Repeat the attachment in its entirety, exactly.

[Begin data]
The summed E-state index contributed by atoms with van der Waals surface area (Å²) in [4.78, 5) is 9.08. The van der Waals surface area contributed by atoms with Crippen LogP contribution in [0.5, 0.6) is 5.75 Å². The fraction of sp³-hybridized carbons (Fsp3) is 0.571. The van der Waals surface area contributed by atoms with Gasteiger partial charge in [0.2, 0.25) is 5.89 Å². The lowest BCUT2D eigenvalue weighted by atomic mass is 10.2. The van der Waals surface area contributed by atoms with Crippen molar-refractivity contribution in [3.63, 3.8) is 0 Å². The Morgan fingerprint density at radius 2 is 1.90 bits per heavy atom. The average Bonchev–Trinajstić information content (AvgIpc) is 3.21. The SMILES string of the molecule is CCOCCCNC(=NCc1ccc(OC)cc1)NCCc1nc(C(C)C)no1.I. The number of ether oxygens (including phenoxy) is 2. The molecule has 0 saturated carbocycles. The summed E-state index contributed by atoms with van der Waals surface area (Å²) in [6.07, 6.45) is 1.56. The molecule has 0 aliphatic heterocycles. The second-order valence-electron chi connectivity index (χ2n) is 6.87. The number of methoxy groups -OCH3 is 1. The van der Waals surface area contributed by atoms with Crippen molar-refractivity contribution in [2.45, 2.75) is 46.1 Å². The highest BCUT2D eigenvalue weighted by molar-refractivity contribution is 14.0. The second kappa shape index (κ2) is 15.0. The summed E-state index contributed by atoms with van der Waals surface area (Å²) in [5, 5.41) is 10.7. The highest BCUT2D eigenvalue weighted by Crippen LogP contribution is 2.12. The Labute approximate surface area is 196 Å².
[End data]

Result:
The summed E-state index contributed by atoms with van der Waals surface area (Å²) in [4.78, 5) is 9.08. The van der Waals surface area contributed by atoms with Crippen LogP contribution in [0.5, 0.6) is 5.75 Å². The fraction of sp³-hybridized carbons (Fsp3) is 0.571. The van der Waals surface area contributed by atoms with Gasteiger partial charge in [0.2, 0.25) is 5.89 Å². The lowest BCUT2D eigenvalue weighted by atomic mass is 10.2. The van der Waals surface area contributed by atoms with Crippen molar-refractivity contribution in [3.63, 3.8) is 0 Å². The Morgan fingerprint density at radius 2 is 1.90 bits per heavy atom. The average Bonchev–Trinajstić information content (AvgIpc) is 3.21. The SMILES string of the molecule is CCOCCCNC(=NCc1ccc(OC)cc1)NCCc1nc(C(C)C)no1.I. The number of ether oxygens (including phenoxy) is 2. The molecule has 0 saturated carbocycles. The summed E-state index contributed by atoms with van der Waals surface area (Å²) in [6.07, 6.45) is 1.56. The molecule has 0 aliphatic heterocycles. The second-order valence-electron chi connectivity index (χ2n) is 6.87. The number of methoxy groups -OCH3 is 1. The van der Waals surface area contributed by atoms with Crippen molar-refractivity contribution in [2.45, 2.75) is 46.1 Å². The highest BCUT2D eigenvalue weighted by molar-refractivity contribution is 14.0. The second kappa shape index (κ2) is 15.0. The summed E-state index contributed by atoms with van der Waals surface area (Å²) in [5, 5.41) is 10.7. The highest BCUT2D eigenvalue weighted by Crippen LogP contribution is 2.12. The Labute approximate surface area is 196 Å².